THE ME HALF OF THE EQUATION

This set was a little scarce around the movie’s release, what with the hype and whatnot.  I was searching for a little while without much luck, and kind of gave up, honestly.  Then the power went out a few weeks ago, and we had to run out for dinner and some supplies, and I just happened to wander past the toy aisle and, boom, there they were.  While having the quantum suits doesn’t mean as much to me, I’m definitely glad to have the new heads for Nat and Clint.

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#2036: Spider-Man & Kraven

SPIDER-MAN & KRAVEN

MARVEL LEGENDS (HASBRO)

Unwittingly bonded with an alien symbiote, Spider-Man has the enhanced strength and abilities he needs to take on his deadly enemy, Kraven the Hunter.”

The last time I reviewed a Kraven figure, I remarked that long-running lines require a somewhat cyclical nature.  Well, uhh, I’m now reviewing a re-release of Kraven from that very line…so, hey, here we are.  Guess we’ve already come back around to him, haven’t we?  I, of course, already had the previous Kraven, but one more certainly couldn’t hurt too much.  Nor could one more of the Spider-Man he’s packed with!

THE FIGURES THEMSELVES

Spider-Man and Kraven are a Target-exclusive Marvel Legends two-pack, clearly patterned after the much-loved “Kraven’s Last Hunt” storyline.  The set started hitting shelves just a few weeks ago, and will hopefully be showing up in plentiful quantities throughout the summer.  Both figures are tweaks of prior figures that have packed up a sizable aftermarket price.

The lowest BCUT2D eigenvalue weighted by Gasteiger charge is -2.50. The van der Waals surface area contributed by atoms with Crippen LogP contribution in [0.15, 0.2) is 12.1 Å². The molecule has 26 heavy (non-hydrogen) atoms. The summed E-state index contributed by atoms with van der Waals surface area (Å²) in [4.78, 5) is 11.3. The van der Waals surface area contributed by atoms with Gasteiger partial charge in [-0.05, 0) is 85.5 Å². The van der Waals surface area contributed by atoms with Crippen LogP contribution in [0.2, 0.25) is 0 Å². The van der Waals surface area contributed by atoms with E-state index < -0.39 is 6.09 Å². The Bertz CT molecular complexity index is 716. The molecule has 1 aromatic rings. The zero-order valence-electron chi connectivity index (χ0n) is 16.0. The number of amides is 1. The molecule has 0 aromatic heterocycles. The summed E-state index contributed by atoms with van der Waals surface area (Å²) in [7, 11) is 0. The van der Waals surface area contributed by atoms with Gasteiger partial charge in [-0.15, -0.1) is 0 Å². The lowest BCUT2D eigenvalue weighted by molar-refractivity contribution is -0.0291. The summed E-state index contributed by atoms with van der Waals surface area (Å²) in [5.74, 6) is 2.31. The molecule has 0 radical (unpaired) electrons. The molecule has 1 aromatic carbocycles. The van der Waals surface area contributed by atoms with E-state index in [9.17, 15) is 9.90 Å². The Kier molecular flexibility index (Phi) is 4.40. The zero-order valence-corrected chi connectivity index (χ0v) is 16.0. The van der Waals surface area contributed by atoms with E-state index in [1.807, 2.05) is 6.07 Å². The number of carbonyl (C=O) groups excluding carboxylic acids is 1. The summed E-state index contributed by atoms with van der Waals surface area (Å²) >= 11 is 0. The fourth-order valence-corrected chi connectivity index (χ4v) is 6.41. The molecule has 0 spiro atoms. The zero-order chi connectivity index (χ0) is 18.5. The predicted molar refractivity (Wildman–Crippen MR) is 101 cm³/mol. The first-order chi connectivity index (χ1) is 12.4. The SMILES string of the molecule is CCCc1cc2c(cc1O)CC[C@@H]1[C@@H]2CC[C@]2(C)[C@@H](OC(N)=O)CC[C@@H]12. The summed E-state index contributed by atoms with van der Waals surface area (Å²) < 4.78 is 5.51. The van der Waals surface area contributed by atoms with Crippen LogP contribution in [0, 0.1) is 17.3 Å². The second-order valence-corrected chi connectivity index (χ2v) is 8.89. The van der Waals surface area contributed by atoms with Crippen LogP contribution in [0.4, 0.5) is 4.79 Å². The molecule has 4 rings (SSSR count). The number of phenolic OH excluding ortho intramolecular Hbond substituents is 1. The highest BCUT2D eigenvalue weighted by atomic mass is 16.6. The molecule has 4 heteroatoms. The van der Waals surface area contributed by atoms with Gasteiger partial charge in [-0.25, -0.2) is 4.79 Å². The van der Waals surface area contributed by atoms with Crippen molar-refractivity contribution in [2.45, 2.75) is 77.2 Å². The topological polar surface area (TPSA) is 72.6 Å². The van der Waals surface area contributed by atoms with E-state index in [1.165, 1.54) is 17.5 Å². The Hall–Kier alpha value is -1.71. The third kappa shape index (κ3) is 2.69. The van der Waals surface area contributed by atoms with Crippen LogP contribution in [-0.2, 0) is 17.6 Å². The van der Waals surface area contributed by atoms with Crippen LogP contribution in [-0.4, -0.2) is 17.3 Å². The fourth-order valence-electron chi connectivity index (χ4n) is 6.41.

SPIDER-MAN

Spider-Man’s black costume (or at least a cloth copy of it) was central to “Last Hunt,” and is enough of a fan favorite that a re-release of his Sandman Series figure definitely makes sense.  The basic figure is essentially identical.  Same base body and head, and for the most part, the same paint scheme.  The symbol is ever so slightly different, with the head being a little wider.  It’s minor enough that you’d only notice the change with both releases side by side.  The main change-up is the accessories.  They were kind of the let-down of the original release, but this one amends that.  He loses the open gesture hands of the original, but exchanges them for the missing web-pose hands that were sorely missing the last time.  He also gains an alternate unmasked head, which is a re-paint of the unmasked head from the Spidey/MJ pack, now featuring some battle-damage.  Of course, since I still don’t have that, I’m just building a continuing collection of non-standard Parker heads.

KRAVEN

Kraven’s been absent from Legends longer than Spidey’s black costume.  His Rhino Series release was four years ago now, and just predates a lot of collectors getting into the re-launched line, meaning he still goes for a bit of a premium.  His re-release is definitely the main driving force of this set.  Where Spider-Man was a fairly straight re-issue, Kraven is actually quite different from his prior release.  Where that one was his most recent appearance, this one is a classic Kraven.  He gets a new head, right hand, and belt, and swaps out the boots of the last release for more streamlined parts.  The head is by far the best piece; the crazed expression is a perfect recreation of Mike Zeck’s Kraven from “Last Hunt,” and it’s a marked improvement over the more generic sculpt of the last release.  Another marked improvement?  The paint.  It’s sharper, bolder, and just generally better detailed than the last release.  Hasbro’s definitely gotten a lot better at this part of the figures.  Kraven includes the same spear as the prior release, and also adds in a hunting rifle, which is a pretty classic Kraven sort of piece.